A Travellerspoint blog

Amber Fort and Mantar Jantar-1.05.08-CG

sunny 22 °C

Jaipur. The pink city of India. Sand and stone. Beautiful yet rough.

The Maharaj still lives in the City Palace - a descendent of the kings that built these magnificent palaces. We are staying in a lovely, romantic hotel called "Shahpura House". It was the abode of a Maharaj (a Haveli), which was now converted into a small boutique-like hotel. The staff all wear Rajasthai costumes, even though many seem to be Nepalese!

It is a shopper's paradise, but everyone wants to push you into buying their wares. Very annoying. If you have a driver take you to a shop, and the shop owner knows, then he adds a commission to the items and gives the driver a percentage. So tomorrow we are taking the auto rickshaw (with Ali Baba) to do shopping in the center city. And Ron will tell him to drop us on a corner.

Today, we had a driver, Papuu take us to the Amber Fort:

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This is one of the main places where people can ride elephants, but I decided not to. I love elephants too much to support this tourist practice. One elephant after another, trudging up and down the hill. Some with lotus blossoms and flowers painted on their trunks. When we left I gave an elephant two bananas and petted her/his trunk. It was amazing to be so close to such a great creature.

The Amber Fort is a photographer's dream - interesting angles, intricate details and a delicacy that is rare in royal buildings.

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And it is very entertaining to watch the monkeys eating, climbing and romping around. We were advised to steer clear of them because they steal things from you and refuse to give it back until you give them food - and enough food!

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Then we stopped briefly to photograph the Palace on the Water (Jal Mahal), which was the king's "picnic" spot.

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I told Papuu that the palace is beautiful, but the road where we photographed had a terrible smell - camel dung?

There are camels everywhere...with riders..or pulling wagons, chomping lethargically on shrubs and viewing the traffic indifferently. They learned this from the cows!

The astrological observatory, Mantar Jantar, built around the late 1600's (?) looks like a modern sculpture park. Very strange and fun contraptions which have an uncanny accuracy in mapping the heavens. Ron and I tried to understand the astronomical terms and descriptions for each "machine" but it was way too obscure for us. But here is Ron inside one of them:

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On our way back to the hotel we stopped at 2 ATM machines to find one that worked with our cards. Street kids and their mothers accosted us at each stop. When we started giving packs of biscuits, then more would appear from nowhere. Destitute teenage mothers, with naked screaming babies. Heart wrenching.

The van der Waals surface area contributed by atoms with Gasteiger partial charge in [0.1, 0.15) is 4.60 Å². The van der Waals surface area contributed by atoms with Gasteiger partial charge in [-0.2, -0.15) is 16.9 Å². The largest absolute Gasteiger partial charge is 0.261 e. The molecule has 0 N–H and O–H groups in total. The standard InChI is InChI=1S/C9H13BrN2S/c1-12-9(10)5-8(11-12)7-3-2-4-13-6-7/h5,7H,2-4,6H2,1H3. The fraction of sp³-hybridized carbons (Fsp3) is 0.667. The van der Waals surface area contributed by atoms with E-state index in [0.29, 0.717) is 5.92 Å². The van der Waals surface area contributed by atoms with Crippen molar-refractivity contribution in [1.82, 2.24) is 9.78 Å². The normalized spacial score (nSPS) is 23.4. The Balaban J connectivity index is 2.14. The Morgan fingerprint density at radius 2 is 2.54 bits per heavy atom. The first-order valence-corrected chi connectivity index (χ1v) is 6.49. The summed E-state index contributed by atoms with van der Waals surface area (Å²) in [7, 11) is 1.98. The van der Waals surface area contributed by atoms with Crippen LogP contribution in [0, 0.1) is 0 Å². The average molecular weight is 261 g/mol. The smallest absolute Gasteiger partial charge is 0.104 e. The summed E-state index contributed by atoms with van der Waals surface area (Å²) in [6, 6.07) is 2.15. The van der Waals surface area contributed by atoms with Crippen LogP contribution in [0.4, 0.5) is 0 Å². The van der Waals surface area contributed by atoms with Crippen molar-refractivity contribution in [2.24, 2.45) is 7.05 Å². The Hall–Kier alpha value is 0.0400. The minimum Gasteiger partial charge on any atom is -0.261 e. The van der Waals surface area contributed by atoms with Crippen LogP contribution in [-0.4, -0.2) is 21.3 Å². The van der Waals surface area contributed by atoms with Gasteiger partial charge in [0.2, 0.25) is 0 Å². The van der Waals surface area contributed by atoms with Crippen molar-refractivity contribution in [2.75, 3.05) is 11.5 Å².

We went to a "department store" and bought more packs of biscuits to carry with us. We don't want to give money, because many of these beggars are pimped by others for money.

The event of the day: I bought a Swarmandal from a music shop off a side street. Swaarmandal is an Indian harp. The shop worker told me that it was interesting that he sells mostly guitars and Western instruments to Indians, and Indian instruments to Westerners. I responded that we are all fascinated by the unfamiliar and the world is growing smaller. I bargained him dowm from $325 to $260, which was fine, it would cost $450 in the US.

Posted by petalsong 03:32 Archived in India Tagged tourist_sites Comments (0)

Arriving in Jaipur - 1.04.08 - Ron

sunny 18 °C

We left Delhi this morning for a +/- 5 hour bus ride to Jaipur. The trip was uneventful and we had a chance to nap a little on the ride. The bus stopped at a rest stop at about the half way point and Christine and I bought some Indian music CD's at a stall at the rest stop.

Upon entering Jaipur we knew that this was going to be a special place. The energy had a very good feel to it. We took a taxi to our hotel and, in fact arranged for the driver to be our tour guide tomorrow. 800 rupees for the day (about $32 USD). His name is Papu and speaks english relatively well. Upon arrival at the hotel we were pleasently surprised to see how lovely the place really is. It is an old Haveli (Palace) converted into a hotel. The staff wears traditional Rajistani dress and were quite efficient and pleasant at our check-in.

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Christine settled in quickly (as you can see). the decoration and ornamentation are truly representative of the architecture and period of the place.

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The grounds around the hotel are beautifully decorated and still have the Christmas decorations up! Lots of interesting artifacts and paintings hanging throughout. It didn't take fifteen minutes and we decided that we needed to explore the city a bit.